The Diversity Committee at Hamilton Southeastern Intermediate & Junior High recently led their entire community (teachers & students in grades 5-8) through a common book study that became a powerful perspective-taking experience for all. A big thanks to Media Specialist JoyAnn Boudreau for sharing their story!
A Long Walk to Water by Linda Sue Park, a Global Read Aloud selection for 2017, was chosen for our book study. It was the perfect fit for our students, as it is accessible to all four of our 5-8 grade levels. A Long Walk to Water would provide a forum through which to address our Diversity Committee goals of global thinking/awareness and empathy-building. The book also lended itself to other HSE21 learning goals such as collaboration and inquiry.
We wanted the whole school to be on board! Our Diversity team leader worked persistently to figure out a way to make this work! Global Read Aloud officially kicked off October 2. When students came to the library, they got the chance to collaborate and work with others around the globe, activities encouraged by the Global Read Aloud. Students participated in global Flipgrid boards, Twitter chats, and global Padlet boards. They asked and answered questions of other students from around the world and shared information. They took virtual reality field trips to refugee homes and camps. They used water calculators to see how much water they were using and considered how they might use less!
Though the ‘official’ Global Read Aloud wrapped up on November 10th, HIJH’s journey isn’t nearly over. We’re still developing next steps, exploring options for a water walk and for a fundraiser to help build a water well in Africa. Students are passionate; they want to help and make a difference. A few students have already begun bracelet sales to raise funds to go towards a water well. They told us, “This book raised our global awareness, and now we’re trying to raise money for a well.”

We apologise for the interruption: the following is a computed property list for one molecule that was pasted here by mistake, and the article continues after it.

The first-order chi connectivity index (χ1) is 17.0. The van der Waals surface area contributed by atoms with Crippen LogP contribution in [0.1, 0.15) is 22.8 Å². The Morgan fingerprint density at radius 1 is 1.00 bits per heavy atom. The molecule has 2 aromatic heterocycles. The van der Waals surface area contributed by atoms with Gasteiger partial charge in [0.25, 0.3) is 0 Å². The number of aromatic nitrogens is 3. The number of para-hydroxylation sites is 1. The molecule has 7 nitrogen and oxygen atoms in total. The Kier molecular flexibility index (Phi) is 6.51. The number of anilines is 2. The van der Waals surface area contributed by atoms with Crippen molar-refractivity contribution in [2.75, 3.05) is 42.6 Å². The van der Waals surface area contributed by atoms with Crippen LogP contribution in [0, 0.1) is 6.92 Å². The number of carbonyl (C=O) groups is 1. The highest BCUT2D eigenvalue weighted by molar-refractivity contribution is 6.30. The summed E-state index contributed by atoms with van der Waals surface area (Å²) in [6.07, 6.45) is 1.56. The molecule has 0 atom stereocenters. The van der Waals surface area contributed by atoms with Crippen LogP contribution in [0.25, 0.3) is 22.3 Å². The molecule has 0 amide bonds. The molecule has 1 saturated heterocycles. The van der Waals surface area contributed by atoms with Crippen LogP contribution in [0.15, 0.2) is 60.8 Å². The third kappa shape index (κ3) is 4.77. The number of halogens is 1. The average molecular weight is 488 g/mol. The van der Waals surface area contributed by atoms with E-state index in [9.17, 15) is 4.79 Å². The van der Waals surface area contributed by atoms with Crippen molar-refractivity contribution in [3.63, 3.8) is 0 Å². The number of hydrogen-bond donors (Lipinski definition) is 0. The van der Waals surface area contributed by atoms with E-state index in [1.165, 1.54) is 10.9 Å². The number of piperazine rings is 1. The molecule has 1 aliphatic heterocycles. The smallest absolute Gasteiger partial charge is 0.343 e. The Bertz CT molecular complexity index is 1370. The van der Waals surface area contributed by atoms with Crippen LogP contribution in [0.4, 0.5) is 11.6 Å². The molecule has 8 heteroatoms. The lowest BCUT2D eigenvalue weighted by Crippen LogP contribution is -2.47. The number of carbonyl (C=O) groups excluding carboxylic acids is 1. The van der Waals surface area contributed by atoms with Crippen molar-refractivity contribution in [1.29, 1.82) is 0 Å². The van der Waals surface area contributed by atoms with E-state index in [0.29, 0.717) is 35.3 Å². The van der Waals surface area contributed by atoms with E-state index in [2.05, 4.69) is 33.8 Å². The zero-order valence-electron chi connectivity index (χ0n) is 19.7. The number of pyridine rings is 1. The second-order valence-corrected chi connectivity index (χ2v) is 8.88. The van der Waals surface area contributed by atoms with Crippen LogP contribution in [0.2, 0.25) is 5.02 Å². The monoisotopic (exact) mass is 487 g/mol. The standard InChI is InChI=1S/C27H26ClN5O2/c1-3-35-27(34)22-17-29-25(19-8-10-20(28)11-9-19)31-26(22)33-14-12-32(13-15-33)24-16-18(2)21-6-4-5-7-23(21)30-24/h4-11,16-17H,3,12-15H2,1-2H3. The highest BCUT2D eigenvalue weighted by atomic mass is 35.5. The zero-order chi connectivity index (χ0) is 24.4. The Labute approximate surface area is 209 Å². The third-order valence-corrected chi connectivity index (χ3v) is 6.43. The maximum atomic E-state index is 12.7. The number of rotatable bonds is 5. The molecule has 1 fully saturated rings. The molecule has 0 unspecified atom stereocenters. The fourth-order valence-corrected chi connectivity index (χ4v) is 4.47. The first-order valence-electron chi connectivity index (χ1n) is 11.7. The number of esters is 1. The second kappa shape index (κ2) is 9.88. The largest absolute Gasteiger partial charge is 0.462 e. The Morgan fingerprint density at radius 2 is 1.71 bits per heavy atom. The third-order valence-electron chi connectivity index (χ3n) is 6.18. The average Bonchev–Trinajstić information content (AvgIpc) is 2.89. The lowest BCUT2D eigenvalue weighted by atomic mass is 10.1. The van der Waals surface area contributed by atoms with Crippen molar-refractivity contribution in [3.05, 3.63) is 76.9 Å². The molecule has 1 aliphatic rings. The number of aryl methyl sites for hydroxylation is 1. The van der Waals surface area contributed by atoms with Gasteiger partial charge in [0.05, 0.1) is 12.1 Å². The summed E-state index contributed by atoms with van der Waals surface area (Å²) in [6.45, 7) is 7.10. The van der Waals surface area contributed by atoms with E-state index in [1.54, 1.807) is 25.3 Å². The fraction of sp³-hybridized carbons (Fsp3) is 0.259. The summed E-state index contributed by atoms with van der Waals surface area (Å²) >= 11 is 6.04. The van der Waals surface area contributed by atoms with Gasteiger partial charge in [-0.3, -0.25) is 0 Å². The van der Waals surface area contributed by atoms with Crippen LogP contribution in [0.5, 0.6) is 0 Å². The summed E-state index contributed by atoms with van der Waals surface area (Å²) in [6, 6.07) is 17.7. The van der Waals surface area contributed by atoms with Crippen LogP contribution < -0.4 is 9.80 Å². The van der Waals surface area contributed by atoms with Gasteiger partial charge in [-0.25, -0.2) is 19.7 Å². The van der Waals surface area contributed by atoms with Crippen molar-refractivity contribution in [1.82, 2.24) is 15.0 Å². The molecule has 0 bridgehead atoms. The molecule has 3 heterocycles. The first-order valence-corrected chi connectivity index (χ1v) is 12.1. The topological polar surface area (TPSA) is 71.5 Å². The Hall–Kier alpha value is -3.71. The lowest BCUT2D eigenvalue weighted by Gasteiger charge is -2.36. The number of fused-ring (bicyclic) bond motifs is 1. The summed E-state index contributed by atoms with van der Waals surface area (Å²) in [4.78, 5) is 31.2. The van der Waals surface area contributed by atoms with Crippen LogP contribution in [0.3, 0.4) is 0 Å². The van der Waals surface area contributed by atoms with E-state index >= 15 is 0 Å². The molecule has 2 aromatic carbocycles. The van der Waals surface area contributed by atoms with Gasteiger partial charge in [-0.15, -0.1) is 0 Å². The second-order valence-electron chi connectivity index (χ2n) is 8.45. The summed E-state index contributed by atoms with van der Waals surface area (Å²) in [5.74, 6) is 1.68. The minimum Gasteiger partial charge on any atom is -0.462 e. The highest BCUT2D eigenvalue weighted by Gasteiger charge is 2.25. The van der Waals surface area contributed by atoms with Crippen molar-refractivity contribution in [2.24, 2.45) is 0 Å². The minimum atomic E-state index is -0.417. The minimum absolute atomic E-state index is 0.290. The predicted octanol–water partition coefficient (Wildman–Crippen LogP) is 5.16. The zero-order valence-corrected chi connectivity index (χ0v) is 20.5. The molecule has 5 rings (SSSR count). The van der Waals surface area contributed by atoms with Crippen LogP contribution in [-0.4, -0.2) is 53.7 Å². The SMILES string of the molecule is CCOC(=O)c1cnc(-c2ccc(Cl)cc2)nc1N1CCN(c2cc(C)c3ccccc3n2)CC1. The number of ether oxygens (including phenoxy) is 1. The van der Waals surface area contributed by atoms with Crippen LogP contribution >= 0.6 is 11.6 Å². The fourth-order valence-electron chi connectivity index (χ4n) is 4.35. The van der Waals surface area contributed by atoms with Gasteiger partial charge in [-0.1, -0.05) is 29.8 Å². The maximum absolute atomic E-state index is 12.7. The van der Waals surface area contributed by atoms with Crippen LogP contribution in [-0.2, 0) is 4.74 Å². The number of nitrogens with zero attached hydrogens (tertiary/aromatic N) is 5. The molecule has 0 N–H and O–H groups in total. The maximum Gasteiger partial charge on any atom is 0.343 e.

By reading in community — a few chapters each week from the right book — and with teacher support, students’ eyes are a little more open to the world around them than they were before.
Here are a few other favorite quotes from student responses:
- “It’s fun to have the whole school reading the same book and everyone in the same chapters.”
- “I have enjoyed so far in the book that all the characters have something different about them.”
- “People take many things for granted, but we take our everyday needs for granted the most.”
- “Do you have any books like A Long Walk to Water in the library?”
Wow! What energy your recent visit brought to HSE Schools! We are so thankful that you were able to stay in Indiana for eight school days – inspiring teachers and young zookeepers to imagine, wonder and create via the written word.
To students already a part of Night Zoo, your visit was a chance to meet THE Night Zookeeper himself (yes, you are a celebrity in these parts), and to wander through the Zoo along with you. For other children, tales of the Night Zoo have sparked creativity in writing as nothing before.
Thanks to you and your team for taking your creative idea (the Night Zoo) to the next level, and then the next…so that now our students have an opportunity not only to read a book about a night zoo, but to write and publish, and to share creative ideas with students around the world! Innovative Idea + Committed Teamwork = Children’s Creativity Unleashed!
Thank you to Sand Creek Elementary 4th grade teacher Holly Miller for graciously agreeing to share her recent experiences as one of ten International STEM Fellows. The instruction that Holly shared in The People’s Republic of China is HSE21 all over! Enjoy!
Ten teachers were selected as the first cohort of the International STEM Fellows program. We left October 20th and flew to Beijing. While in Beijing, we toured the Forbidden City, the Great Wall of China, the night markets, and a private elementary school.